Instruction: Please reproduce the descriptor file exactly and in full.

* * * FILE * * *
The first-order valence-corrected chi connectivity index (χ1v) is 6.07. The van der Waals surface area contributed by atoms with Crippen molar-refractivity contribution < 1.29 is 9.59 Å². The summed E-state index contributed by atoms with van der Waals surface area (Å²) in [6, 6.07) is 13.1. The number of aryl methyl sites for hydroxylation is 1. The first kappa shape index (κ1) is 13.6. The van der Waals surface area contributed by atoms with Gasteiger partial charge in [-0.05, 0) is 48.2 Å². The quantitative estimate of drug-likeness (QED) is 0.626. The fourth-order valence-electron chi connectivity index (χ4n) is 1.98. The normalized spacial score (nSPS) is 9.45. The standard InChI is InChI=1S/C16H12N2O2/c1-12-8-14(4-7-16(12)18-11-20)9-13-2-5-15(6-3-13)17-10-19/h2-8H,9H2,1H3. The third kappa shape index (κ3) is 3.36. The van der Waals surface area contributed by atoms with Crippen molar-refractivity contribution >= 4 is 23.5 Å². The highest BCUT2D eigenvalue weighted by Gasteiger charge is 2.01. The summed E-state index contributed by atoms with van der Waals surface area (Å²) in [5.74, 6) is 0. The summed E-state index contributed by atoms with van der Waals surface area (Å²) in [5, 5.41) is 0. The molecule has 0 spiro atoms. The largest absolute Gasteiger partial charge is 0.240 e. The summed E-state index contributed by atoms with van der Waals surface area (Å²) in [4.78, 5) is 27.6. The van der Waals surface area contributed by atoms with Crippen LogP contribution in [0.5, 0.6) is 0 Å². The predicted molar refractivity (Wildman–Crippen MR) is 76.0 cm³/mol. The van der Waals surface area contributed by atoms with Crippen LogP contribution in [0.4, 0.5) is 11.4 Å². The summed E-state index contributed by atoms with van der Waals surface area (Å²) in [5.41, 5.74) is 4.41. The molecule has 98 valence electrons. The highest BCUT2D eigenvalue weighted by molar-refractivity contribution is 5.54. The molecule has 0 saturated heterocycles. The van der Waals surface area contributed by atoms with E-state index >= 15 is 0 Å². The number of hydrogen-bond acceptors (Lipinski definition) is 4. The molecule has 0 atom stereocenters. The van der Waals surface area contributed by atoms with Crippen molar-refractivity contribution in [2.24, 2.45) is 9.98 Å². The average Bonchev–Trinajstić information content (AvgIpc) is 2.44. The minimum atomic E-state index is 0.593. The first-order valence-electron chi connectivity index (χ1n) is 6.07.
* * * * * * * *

The first-order valence-corrected chi connectivity index (χ1v) is 6.07. The van der Waals surface area contributed by atoms with Crippen molar-refractivity contribution < 1.29 is 9.59 Å². The summed E-state index contributed by atoms with van der Waals surface area (Å²) in [6, 6.07) is 13.1. The number of aryl methyl sites for hydroxylation is 1. The first kappa shape index (κ1) is 13.6. The van der Waals surface area contributed by atoms with Gasteiger partial charge in [-0.05, 0) is 48.2 Å². The quantitative estimate of drug-likeness (QED) is 0.626. The fourth-order valence-electron chi connectivity index (χ4n) is 1.98. The normalized spacial score (nSPS) is 9.45. The standard InChI is InChI=1S/C16H12N2O2/c1-12-8-14(4-7-16(12)18-11-20)9-13-2-5-15(6-3-13)17-10-19/h2-8H,9H2,1H3. The third kappa shape index (κ3) is 3.36. The van der Waals surface area contributed by atoms with Crippen molar-refractivity contribution >= 4 is 23.5 Å². The highest BCUT2D eigenvalue weighted by Gasteiger charge is 2.01. The summed E-state index contributed by atoms with van der Waals surface area (Å²) in [5.74, 6) is 0. The summed E-state index contributed by atoms with van der Waals surface area (Å²) in [5, 5.41) is 0. The molecule has 0 spiro atoms. The largest absolute Gasteiger partial charge is 0.240 e. The summed E-state index contributed by atoms with van der Waals surface area (Å²) in [4.78, 5) is 27.6. The van der Waals surface area contributed by atoms with Crippen LogP contribution in [0.5, 0.6) is 0 Å². The predicted molar refractivity (Wildman–Crippen MR) is 76.0 cm³/mol. The van der Waals surface area contributed by atoms with Crippen LogP contribution in [0.4, 0.5) is 11.4 Å². The summed E-state index contributed by atoms with van der Waals surface area (Å²) in [5.41, 5.74) is 4.41. The molecule has 98 valence electrons. The highest BCUT2D eigenvalue weighted by molar-refractivity contribution is 5.54. The molecule has 0 saturated heterocycles. The van der Waals surface area contributed by atoms with E-state index >= 15 is 0 Å². The number of hydrogen-bond acceptors (Lipinski definition) is 4. The molecule has 0 atom stereocenters. The van der Waals surface area contributed by atoms with Crippen molar-refractivity contribution in [2.24, 2.45) is 9.98 Å². The average Bonchev–Trinajstić information content (AvgIpc) is 2.44. The minimum atomic E-state index is 0.593. The first-order valence-electron chi connectivity index (χ1n) is 6.07.